It’s a beautiful thought; I’ll let you know if it ever works for me.


Guy Fieri is my blood relative.

Not an uncle, that is too specific.

A distance, a cepheid blinking

On the edges of a family tree I have

Never looked at.

 

Nobody look it up,

Please, it is not that I am

Attached to the concept

So much as it has become

Attached to me.

People ask me every day

If it is true.

 

I say yes,

Why ruin the sick kids fun?

 

By: Brennan Staffieri

Dissecting the Imagined Past

knight

Credit: Pixabay

When I read a poem, the first thing I look for is strong and impactful imagery, something that captures my imagination and runs away with it. Kenyon Review’s latest online edition, The Poetics of Science, Laura Kolbe’s poem “Dissecting Blade” gripped my imagination tight and did just that. With a strong sense of how childhood can affect a writer in the present day through the opening “Every past-less child has a favorite false world,” I began to reflect on my own past and how it might have shaped my writing.

Right from the beginning, I’m carried off into the lands of make-believe that I traversed through my childhood, playing the hero wielding a sword of justice. The rich history Kolbe evokes, calling upon ancient Greece to more European trappings pulls me deep into the poem with lines such as “the violence of knights, or of more ancient men crouched/on dark heaths or Greek coasts,” drawing me away from the outside world. This displacement from reality is only temporary though, as the last stanza instigates a real world setting where the victorious sword is a scalpel, a weapon that can teach, a multipurpose tool.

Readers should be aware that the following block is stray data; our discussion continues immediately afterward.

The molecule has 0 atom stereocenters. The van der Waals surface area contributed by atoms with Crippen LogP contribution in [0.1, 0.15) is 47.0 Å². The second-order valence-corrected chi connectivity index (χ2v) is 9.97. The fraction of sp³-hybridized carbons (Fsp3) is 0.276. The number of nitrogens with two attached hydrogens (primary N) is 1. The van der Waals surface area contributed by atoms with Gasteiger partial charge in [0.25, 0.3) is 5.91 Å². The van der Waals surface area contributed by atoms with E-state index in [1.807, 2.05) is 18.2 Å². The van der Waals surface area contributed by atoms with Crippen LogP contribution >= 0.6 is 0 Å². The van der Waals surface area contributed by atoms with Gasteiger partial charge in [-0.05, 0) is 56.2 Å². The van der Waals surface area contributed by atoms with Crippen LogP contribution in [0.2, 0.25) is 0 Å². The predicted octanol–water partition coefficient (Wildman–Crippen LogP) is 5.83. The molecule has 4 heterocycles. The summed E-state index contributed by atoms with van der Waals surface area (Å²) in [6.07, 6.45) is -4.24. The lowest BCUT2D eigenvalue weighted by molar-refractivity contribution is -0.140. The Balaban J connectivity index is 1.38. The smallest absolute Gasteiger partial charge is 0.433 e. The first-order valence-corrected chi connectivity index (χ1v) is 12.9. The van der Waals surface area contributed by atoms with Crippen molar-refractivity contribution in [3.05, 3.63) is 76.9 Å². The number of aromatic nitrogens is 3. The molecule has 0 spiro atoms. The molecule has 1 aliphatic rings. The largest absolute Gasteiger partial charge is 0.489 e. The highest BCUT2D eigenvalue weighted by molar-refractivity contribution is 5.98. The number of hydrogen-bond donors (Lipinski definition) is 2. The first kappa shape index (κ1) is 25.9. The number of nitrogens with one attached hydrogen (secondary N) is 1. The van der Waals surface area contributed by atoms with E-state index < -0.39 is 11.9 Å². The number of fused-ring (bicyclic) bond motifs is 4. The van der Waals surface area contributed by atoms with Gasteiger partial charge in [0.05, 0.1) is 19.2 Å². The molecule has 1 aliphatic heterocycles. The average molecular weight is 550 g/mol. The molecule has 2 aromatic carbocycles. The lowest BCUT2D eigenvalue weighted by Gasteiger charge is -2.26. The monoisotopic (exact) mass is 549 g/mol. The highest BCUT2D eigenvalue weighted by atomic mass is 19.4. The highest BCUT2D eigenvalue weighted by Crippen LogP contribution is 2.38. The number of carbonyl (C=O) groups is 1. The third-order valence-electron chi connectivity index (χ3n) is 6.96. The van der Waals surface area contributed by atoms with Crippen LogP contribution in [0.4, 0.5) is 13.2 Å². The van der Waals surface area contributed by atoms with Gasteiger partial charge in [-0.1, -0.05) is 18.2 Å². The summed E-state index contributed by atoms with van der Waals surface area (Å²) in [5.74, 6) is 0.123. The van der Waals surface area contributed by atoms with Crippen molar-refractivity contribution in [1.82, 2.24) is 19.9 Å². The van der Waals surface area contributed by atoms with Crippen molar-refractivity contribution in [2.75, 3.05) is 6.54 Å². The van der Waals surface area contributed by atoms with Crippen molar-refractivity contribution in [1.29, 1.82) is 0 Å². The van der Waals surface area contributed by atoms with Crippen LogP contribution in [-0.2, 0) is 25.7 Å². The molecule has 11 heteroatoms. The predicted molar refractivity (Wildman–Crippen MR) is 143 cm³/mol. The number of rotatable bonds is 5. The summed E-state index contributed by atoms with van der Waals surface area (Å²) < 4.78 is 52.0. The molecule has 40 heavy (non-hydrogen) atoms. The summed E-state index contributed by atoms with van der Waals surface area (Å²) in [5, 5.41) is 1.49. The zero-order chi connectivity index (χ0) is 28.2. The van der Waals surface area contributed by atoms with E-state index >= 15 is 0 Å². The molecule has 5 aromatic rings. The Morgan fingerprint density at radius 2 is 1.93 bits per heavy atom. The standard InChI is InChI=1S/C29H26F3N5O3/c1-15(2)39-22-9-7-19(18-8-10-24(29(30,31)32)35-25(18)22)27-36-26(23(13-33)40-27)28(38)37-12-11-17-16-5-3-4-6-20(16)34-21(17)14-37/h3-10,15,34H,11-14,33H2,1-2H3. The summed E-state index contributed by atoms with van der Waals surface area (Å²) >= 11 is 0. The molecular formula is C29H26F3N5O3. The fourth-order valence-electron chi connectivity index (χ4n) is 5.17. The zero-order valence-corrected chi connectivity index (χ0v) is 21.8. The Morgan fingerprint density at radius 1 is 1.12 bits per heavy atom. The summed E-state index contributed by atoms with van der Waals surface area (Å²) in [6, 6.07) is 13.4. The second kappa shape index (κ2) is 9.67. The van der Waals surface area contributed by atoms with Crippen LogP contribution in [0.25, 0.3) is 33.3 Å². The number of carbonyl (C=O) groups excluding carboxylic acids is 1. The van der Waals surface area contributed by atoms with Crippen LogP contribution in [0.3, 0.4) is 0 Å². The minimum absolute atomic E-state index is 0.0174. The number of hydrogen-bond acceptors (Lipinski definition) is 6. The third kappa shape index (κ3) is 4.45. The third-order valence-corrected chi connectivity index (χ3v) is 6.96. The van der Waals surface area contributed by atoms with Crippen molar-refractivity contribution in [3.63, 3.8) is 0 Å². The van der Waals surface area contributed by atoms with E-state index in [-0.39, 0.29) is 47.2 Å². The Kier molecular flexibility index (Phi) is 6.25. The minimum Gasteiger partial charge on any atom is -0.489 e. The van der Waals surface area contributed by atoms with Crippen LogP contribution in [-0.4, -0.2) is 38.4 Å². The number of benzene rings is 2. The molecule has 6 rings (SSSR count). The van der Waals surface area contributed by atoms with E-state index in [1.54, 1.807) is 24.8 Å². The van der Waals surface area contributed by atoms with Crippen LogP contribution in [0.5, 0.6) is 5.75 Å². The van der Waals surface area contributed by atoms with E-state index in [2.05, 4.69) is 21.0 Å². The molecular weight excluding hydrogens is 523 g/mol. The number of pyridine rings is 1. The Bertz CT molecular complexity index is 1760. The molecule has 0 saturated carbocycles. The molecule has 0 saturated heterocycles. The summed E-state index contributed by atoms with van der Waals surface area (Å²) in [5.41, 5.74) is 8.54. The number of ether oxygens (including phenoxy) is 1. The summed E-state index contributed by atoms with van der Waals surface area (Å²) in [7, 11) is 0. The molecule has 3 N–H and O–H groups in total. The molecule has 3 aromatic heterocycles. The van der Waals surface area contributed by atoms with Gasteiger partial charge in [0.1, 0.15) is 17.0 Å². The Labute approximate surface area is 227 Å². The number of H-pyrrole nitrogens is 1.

Kolbe’s manipulation of imagery yanked me into her poem headfirst and had me back in time when I was in my own “favorite false world,” shifting me out of my current reality. Much like Silk Road’s upcoming issue on displacement in its variety of forms, Kolbe uses the concept of displacement as a nostalgic tool. The narrator is separated from their present and drawn into their childhood dreams to better illustrate the importance of their skills with the modern-day blade, a scalpel. Moreover, the phrasing of “every past-less child” signifies an even stronger sense of displacement from both the past and the present. It shifts the reader and the narrator from the present into a more imaginary past through the strong imagery and symbolism of a sword, which Kolbe uses to effectively invoke both a strength of will with the present occupation and the desire for something more. This desire for more stems from the “past-less” childhood and the idea of the imaginary realm which gives a “holy” sense to wielding the scalpel in the present. The idea of donning “the bridle and the robe” roughly mimics both a knight readying for battle as well as a priest readying for a sermon. These images then illustrate how dynamic and fluid the imagination can be, especially when relating it to Kolbe’s studies in medicine. And while the “sunless dream-light of the lab” isn’t the battle fervor setting of the past, it is still something that the narrator and reader can cling to and find immense meaning in.

For me, reading Kolbe’s poem opened quite a few doors into my own childhood and how the imaginary battles to save my kingdom relate to my current path as a writer. While I still look to the past and the worlds I created, my writing now looks towards all the possibilities in future fictional worlds and how they could affect me later. And while I may not wield a scalpel like a sword, my pens and pencils attempt that level of precision and mastery on the page.

By: Gillian Reimann